Links between Olney, England and Newton, Sierra Leone
John Newton (1725 – 1807) was an Englishman who was “press ganged” into the Royal Navy. He later became captain of a slave ship and certainly worked from, and possibly lived on, Bunce Island, a major slave fort, close to Freetown, Sierra Leone.
He was nearly killed in a bad storm at sea and decided to repent and totally change his life. He became ordained as an evangelical Anglican cleric, serving the town of Olney in Buckinghamshire. He is known for writing the very famous hymn ‘Amazing Grace’…..’which saved a wretch like me’.
Whilst in Olney, he became great friends with the poet, William Cowper (visit the Cowper and Newton Museum, Olney). They became prominent supporters of abolitionism – stopping the African Slave Trade. Working with friends such as politician William Wilberforce, they made a huge contribution towards the passing of the Slave Trade Act 1807 and the abolition of slavery.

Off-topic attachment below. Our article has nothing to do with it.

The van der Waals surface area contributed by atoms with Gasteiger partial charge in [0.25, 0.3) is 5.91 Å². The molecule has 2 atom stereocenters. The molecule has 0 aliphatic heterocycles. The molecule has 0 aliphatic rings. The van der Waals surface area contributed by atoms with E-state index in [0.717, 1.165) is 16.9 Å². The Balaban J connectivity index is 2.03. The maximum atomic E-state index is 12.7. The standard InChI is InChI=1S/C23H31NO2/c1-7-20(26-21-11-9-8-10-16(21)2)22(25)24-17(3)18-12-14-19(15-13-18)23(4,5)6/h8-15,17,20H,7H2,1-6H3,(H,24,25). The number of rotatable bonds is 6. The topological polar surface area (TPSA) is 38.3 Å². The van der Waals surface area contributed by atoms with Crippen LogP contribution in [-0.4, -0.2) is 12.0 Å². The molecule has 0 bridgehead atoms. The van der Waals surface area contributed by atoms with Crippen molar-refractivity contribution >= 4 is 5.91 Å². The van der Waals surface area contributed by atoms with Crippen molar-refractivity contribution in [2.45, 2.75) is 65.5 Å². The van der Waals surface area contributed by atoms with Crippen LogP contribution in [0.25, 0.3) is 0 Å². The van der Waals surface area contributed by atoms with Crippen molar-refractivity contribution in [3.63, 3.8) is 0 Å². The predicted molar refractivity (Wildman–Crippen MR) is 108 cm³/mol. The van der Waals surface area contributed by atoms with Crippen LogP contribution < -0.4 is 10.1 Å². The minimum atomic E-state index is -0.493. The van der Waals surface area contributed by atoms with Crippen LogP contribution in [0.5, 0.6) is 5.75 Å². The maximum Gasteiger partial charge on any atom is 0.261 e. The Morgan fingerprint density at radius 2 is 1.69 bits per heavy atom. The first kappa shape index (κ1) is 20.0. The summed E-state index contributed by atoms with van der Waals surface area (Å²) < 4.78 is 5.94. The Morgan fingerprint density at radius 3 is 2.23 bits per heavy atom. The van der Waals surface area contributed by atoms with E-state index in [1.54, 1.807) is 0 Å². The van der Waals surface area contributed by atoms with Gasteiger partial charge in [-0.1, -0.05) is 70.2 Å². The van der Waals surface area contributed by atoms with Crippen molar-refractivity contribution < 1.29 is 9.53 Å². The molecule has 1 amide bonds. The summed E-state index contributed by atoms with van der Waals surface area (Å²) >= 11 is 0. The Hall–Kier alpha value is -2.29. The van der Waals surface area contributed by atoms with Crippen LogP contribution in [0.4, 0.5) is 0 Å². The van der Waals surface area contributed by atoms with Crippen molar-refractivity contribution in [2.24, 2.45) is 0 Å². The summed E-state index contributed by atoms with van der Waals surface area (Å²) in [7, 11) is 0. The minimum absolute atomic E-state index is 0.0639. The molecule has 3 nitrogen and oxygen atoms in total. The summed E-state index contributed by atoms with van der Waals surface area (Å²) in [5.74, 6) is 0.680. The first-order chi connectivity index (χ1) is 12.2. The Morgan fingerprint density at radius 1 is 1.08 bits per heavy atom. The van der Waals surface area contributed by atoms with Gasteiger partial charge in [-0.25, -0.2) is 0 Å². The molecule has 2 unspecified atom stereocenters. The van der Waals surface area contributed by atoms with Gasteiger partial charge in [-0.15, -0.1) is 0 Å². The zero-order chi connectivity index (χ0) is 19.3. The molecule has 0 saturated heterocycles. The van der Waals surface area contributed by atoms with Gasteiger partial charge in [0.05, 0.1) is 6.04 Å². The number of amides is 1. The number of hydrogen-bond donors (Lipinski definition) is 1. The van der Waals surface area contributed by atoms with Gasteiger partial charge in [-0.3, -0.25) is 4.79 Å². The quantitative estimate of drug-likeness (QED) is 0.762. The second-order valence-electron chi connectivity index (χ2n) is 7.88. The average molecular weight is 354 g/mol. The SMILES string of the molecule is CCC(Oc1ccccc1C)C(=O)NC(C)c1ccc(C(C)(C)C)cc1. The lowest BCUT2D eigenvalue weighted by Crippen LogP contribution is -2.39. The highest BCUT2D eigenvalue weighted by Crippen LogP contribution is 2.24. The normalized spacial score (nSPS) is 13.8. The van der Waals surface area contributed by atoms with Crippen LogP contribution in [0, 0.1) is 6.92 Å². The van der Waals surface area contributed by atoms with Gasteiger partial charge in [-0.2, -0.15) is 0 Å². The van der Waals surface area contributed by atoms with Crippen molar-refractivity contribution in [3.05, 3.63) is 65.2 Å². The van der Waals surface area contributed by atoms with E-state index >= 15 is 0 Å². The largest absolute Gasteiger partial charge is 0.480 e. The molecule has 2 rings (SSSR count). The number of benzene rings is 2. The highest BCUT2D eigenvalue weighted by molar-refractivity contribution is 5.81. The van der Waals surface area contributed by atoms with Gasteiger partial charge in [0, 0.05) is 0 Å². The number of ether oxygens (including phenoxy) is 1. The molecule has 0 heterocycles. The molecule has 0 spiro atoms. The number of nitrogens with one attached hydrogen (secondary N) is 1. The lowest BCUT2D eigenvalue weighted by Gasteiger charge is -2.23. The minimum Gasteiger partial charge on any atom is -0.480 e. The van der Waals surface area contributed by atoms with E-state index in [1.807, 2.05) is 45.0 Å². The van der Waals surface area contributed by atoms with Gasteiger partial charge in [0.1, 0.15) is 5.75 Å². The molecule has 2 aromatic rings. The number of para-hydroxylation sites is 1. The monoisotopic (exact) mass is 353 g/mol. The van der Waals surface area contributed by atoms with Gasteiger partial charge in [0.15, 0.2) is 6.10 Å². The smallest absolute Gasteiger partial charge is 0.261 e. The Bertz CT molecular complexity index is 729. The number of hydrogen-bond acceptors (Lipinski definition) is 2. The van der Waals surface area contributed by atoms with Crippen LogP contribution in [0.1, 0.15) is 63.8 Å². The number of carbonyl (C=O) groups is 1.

In recognition of this, a town just outside of the capital city of Freetown, Sierra Leone, was named after Newton. There have been strong links between the towns of Newton and Olney for many years. Recognising the challenges that are faced by the population of Sierra Leone, one of the poorest countries in the World, the Olney Newton Link is doing as much as possible to work in partnership with and give support to the residents of Newton.
Read more in About on the menu bar.
New Toilets for the PreSchool
As you may remember, last year the Olney Newton Link was proud to support the building of a new PreSchool – a daytime centre for little people of preschool age who had lost their parents or carers during the Ebola outbreak.
However, we were concerned to hear that they don’t yet have toilets – these little people are having to share the adult facilities in the next door Institute. Our friends in Newton have confirmed that the children are in desperate need of their own toilet block and we have therefore sent over some of the precious funds that you have helped us to raise.
It is hoped that materials can be bought and preparations made, ready for construction once the rainy season has finished. Thanks for all your help in making this happen!